It is at this point that the accounts of what happened diverge. What is certain was that in the early hours of the morning Messner set out – alone. A few hours later, aggrieved that he had been denied this last challenge, Günther broke ranks and went after his brother at terrific speed. According to Messner he caught him up, going at “the limit of his possibilities”. It was late afternoon when the two breasted the summit. But Günther was showing signs of exhaustion and altitude sickness. Without a tent or supplies Messner made the decision to spend the night up there. Sharing a single space blanket, the temperature plunged to minus forty. By morning Günther’s condition was serious. A two man team from camp four was seen scaling the route the brother’s had taken but no one could make themselves heard across the intervening space. Deciding that returning on the sheer wall of the Rupal Face would pose a severe risk, Messner instead chose to descend on the much gentler Diamir Face, which had been scaled before.
They were forced to bivouac a second night but they were making progress and with the drop in altitude, Günther had slightly improved. The following day Messner went on ahead to break a safe route, letting Günther trudge slowly in his trail. But Günther never did catch him up. Messner returned and searched frantically for a day and a night before concluding that his brother had been buried in the avalanche that had fallen. With his own physical and mental health in rapid decline, Messner reluctantly tore himself from the spot and continued down into the valley. He was found by locals two days later and taken to hospital. The expedition, having presumed that the brothers were dead, had packed up and were readying to leave when the police caught up with them. Taken to the hospital, Herrligkoffer’s first words on seeing Messner were, “You’ll never climb again.” Messner had lost seven toes and three fingertips to frostbite.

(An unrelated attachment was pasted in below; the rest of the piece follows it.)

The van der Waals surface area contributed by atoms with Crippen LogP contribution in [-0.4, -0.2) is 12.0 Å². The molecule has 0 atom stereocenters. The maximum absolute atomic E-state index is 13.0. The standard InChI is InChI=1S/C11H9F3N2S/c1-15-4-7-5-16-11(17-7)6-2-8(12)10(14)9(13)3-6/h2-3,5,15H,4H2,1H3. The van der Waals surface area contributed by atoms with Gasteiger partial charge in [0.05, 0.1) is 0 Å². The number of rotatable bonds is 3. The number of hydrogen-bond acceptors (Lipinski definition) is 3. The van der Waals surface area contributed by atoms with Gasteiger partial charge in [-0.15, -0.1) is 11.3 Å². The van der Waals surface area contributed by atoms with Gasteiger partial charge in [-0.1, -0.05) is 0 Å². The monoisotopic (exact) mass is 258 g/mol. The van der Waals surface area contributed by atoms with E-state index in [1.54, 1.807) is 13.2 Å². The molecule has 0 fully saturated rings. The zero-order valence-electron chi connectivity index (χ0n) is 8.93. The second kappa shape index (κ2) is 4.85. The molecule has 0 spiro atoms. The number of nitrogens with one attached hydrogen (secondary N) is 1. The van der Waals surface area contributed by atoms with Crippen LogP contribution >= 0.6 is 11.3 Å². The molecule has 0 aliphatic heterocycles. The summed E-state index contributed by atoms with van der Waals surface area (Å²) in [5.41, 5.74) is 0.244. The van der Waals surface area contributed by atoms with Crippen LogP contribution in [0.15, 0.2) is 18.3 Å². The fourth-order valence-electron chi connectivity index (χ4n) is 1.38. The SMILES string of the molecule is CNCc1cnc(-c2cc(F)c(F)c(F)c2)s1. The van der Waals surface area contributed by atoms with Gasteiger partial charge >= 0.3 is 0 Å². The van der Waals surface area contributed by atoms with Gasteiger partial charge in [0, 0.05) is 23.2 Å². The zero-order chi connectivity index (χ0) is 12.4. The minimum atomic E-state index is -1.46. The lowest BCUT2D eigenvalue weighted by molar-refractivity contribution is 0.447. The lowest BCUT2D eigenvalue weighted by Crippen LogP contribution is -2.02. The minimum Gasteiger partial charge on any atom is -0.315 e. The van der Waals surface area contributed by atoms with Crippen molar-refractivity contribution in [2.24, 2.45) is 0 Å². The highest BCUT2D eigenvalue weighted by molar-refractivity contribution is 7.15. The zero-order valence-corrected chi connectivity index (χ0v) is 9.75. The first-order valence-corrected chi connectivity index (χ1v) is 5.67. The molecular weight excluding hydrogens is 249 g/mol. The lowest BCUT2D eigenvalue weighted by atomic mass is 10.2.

The episode on the mountain, mockingly mixing tragedy and triumph, was undoubtedly the turning point of Messner’s life, the hinge on which the two parts turned, “I see Reinhold in two phases you see,” his brother Hansjörg has observed.” I see him before Nanga Parbat and after Nanga Parbat.” Technically Herrligkoffer’s pronouncement was correct. Strong and functioning digits are essential for the type of rock climbing for which Messner was known. “If you have a little bit of pain on the fingertip… you’re not anymore a good climber because you’re always out of concentration,” Messner explained, “I understood immediately, I would never anymore be able to rock climb like in ’69, my best year.” Most climbers would have simply packed it in. On top of the injuries was the fact he had lost his brother, closest friend and long term climbing partner. Only Messner really knew what happened up there but his account was disputed by Herrligkoffer and other members of the team whose claims were that he had effectively left his brother up there to die. His guilt was compounded by the accusations of his father, never a sensitive man, “Where did you leave Günther?”
It was to be more than thirty years before the world was to get the answer.